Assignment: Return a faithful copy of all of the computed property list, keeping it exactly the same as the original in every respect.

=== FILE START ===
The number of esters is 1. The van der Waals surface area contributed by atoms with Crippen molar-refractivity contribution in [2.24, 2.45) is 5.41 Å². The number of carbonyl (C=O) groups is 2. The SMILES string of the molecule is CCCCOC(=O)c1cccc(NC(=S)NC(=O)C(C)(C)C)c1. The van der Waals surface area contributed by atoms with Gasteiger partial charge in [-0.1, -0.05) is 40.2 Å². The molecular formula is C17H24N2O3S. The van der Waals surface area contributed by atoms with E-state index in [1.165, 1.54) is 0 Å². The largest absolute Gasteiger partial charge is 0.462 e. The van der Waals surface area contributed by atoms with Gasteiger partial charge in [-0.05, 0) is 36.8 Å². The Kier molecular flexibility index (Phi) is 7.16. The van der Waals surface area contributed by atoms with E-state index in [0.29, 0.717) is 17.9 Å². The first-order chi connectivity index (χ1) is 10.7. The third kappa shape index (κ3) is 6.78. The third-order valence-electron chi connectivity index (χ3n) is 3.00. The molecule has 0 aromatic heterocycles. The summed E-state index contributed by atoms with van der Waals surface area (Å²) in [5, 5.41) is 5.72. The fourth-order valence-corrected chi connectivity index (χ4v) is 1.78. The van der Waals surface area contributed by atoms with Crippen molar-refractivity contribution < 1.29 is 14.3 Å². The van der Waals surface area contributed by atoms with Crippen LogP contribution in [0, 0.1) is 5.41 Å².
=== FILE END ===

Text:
The number of esters is 1. The van der Waals surface area contributed by atoms with Crippen molar-refractivity contribution in [2.24, 2.45) is 5.41 Å². The number of carbonyl (C=O) groups is 2. The SMILES string of the molecule is CCCCOC(=O)c1cccc(NC(=S)NC(=O)C(C)(C)C)c1. The van der Waals surface area contributed by atoms with Gasteiger partial charge in [-0.1, -0.05) is 40.2 Å². The molecular formula is C17H24N2O3S. The van der Waals surface area contributed by atoms with E-state index in [1.165, 1.54) is 0 Å². The largest absolute Gasteiger partial charge is 0.462 e. The van der Waals surface area contributed by atoms with Gasteiger partial charge in [-0.05, 0) is 36.8 Å². The Kier molecular flexibility index (Phi) is 7.16. The van der Waals surface area contributed by atoms with E-state index in [0.29, 0.717) is 17.9 Å². The first-order chi connectivity index (χ1) is 10.7. The third kappa shape index (κ3) is 6.78. The third-order valence-electron chi connectivity index (χ3n) is 3.00. The molecule has 0 aromatic heterocycles. The summed E-state index contributed by atoms with van der Waals surface area (Å²) in [5, 5.41) is 5.72. The fourth-order valence-corrected chi connectivity index (χ4v) is 1.78. The van der Waals surface area contributed by atoms with Crippen molar-refractivity contribution < 1.29 is 14.3 Å². The van der Waals surface area contributed by atoms with Crippen LogP contribution in [0, 0.1) is 5.41 Å².